Flash Point: 115°F/46.1°C
Boiling Point: 340°F/171°C
Odor: Minty, woody, and slightly citrusy
CAS#: 99 – 83 – 2
Molecular Formula: C10H16
Antimicrobial: destroying or inhibiting the growth of microorganisms and especially pathogenic microorganisms
Antifungal: used to treat and prevent mycoses such as athlete's foot, ringworm, candidiasis, serious systemic infections
The name phellandrene refers to a pair of organic compounds that have similar chemical properties and molecular structures. Both α-phellandrene and β-phellandrene are cyclic monoterpenes and double-bond isomers. Both are miscible in ether but insoluble in water.
α-Phellandrene gets its name from Eucalyptus phellandra (now called Eucalyptus radiata),1 from which it can be isolated. It is also an element of the essential oil of Eucalyptus dives.
α-Phellandrene has been found to reduce pain sensitivity and increase energy levels.2 It also contains potential anti-cancer properties.3 It is easily absorbed, making it a common additive to a host of cosmetic products and fragrances because of it’s pleasing aromas.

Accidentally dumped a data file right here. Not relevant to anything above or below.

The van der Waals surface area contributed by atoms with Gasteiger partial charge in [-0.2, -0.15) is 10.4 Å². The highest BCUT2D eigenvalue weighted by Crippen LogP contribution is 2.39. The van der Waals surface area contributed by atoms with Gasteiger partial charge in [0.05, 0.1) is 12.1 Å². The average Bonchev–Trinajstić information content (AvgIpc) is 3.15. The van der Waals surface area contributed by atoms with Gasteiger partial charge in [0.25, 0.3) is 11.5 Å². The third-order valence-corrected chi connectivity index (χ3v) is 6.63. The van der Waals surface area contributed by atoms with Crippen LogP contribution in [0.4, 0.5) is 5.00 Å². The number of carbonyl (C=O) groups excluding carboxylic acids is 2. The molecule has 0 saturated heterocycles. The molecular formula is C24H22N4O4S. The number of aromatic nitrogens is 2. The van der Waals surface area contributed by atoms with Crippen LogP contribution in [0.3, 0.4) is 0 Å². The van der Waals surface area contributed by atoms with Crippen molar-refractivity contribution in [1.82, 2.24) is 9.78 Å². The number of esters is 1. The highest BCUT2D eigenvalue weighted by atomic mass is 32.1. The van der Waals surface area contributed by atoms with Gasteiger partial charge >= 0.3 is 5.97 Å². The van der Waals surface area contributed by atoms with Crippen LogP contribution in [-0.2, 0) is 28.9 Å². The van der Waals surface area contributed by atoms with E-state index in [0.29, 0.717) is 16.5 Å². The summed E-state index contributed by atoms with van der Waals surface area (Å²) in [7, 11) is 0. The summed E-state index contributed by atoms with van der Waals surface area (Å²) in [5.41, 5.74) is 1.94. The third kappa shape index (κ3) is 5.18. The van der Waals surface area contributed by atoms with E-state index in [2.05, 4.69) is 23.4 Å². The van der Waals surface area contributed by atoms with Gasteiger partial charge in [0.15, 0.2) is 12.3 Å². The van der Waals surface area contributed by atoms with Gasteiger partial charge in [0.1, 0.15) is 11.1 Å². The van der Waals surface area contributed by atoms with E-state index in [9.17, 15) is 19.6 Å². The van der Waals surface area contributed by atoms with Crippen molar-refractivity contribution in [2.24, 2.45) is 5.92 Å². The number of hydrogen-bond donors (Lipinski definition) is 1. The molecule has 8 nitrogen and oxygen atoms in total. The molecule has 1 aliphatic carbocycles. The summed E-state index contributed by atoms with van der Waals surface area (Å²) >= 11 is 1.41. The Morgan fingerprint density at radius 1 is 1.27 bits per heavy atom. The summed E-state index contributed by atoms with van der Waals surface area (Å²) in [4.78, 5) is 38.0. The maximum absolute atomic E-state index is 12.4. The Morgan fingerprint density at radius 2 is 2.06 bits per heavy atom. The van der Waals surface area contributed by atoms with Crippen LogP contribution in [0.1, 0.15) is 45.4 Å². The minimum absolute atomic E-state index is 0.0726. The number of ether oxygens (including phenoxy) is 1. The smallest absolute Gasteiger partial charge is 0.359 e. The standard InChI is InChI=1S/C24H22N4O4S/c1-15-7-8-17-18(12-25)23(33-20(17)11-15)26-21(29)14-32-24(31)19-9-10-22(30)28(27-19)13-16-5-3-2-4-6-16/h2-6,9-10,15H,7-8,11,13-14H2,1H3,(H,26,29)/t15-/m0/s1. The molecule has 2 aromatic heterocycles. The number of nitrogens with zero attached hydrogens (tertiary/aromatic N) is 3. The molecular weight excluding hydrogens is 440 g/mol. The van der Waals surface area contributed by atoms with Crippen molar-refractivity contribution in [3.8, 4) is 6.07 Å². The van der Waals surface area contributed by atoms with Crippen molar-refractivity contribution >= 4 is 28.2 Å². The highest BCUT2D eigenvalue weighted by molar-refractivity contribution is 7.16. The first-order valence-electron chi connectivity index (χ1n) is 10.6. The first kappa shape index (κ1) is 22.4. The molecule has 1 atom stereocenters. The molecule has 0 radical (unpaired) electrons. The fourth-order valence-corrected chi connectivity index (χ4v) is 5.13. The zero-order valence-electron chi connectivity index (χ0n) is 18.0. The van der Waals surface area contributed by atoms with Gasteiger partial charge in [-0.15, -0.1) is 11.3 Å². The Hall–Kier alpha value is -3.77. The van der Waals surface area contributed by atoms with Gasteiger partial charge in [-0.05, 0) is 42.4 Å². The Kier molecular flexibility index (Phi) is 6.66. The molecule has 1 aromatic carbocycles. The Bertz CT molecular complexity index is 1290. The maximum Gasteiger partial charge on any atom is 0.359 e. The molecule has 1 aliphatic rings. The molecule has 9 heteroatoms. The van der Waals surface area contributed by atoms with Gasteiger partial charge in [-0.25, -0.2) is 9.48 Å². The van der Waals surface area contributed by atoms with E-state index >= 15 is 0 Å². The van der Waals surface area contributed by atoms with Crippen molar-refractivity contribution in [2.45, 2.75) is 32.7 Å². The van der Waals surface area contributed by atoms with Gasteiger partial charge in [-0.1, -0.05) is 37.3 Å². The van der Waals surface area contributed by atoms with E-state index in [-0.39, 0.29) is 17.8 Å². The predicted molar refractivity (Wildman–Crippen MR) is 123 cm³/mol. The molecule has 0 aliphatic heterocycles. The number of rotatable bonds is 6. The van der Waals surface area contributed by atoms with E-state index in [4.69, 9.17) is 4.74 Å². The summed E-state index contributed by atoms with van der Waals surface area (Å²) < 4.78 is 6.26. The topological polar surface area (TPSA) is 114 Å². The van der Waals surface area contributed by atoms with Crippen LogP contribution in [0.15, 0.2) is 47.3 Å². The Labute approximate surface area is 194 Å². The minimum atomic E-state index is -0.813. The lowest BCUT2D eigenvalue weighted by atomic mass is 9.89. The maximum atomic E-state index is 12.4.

β-Phellandrene is widely distributed in essential oils (angelica, eucalyptus, lavandula, mentha, pinus species). β-Phellandrene has been found and isolated from the oil of water fennel and balsam oil. β-phellandrene has been described to have a minty and citrusy characteristic odor. β-Phellandrene is often used as a flavor ingredient.
The phellandrenes have been a staple in holistic Eastern medicine for a long time, used for its antifungal and antibacterial properties.
Before the phellandrenes were discovered, these compounds were assumed to be pinene and limonene due to their similar characteristics. The phellandrenes are most prominent in eucalyptus,4 but also found in herbs and spices including in allspice, lavender, black pepper, cinnamon, pine, mint, water fennel, dill, and cannabis.
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